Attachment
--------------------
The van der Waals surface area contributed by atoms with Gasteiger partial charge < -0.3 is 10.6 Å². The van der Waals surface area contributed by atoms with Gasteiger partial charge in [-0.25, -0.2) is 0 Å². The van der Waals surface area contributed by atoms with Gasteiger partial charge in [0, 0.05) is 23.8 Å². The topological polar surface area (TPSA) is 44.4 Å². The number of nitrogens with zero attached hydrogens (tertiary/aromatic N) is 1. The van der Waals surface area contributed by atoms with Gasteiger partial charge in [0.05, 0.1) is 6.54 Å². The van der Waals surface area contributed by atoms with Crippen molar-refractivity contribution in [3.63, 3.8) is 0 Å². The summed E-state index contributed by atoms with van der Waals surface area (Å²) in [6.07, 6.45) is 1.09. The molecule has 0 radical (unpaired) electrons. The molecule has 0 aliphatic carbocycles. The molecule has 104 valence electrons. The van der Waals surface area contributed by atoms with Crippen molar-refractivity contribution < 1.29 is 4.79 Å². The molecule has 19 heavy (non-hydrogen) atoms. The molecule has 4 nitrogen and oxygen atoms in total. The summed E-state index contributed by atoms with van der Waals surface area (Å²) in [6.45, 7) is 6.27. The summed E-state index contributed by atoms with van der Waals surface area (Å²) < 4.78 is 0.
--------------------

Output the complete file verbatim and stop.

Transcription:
The van der Waals surface area contributed by atoms with Gasteiger partial charge < -0.3 is 10.6 Å². The van der Waals surface area contributed by atoms with Gasteiger partial charge in [-0.25, -0.2) is 0 Å². The van der Waals surface area contributed by atoms with Gasteiger partial charge in [0, 0.05) is 23.8 Å². The topological polar surface area (TPSA) is 44.4 Å². The number of nitrogens with zero attached hydrogens (tertiary/aromatic N) is 1. The van der Waals surface area contributed by atoms with Gasteiger partial charge in [0.05, 0.1) is 6.54 Å². The van der Waals surface area contributed by atoms with Crippen molar-refractivity contribution in [3.63, 3.8) is 0 Å². The summed E-state index contributed by atoms with van der Waals surface area (Å²) in [6.07, 6.45) is 1.09. The molecule has 0 radical (unpaired) electrons. The molecule has 0 aliphatic carbocycles. The molecule has 104 valence electrons. The van der Waals surface area contributed by atoms with Crippen molar-refractivity contribution < 1.29 is 4.79 Å². The molecule has 19 heavy (non-hydrogen) atoms. The molecule has 4 nitrogen and oxygen atoms in total. The summed E-state index contributed by atoms with van der Waals surface area (Å²) in [6.45, 7) is 6.27. The summed E-state index contributed by atoms with van der Waals surface area (Å²) < 4.78 is 0.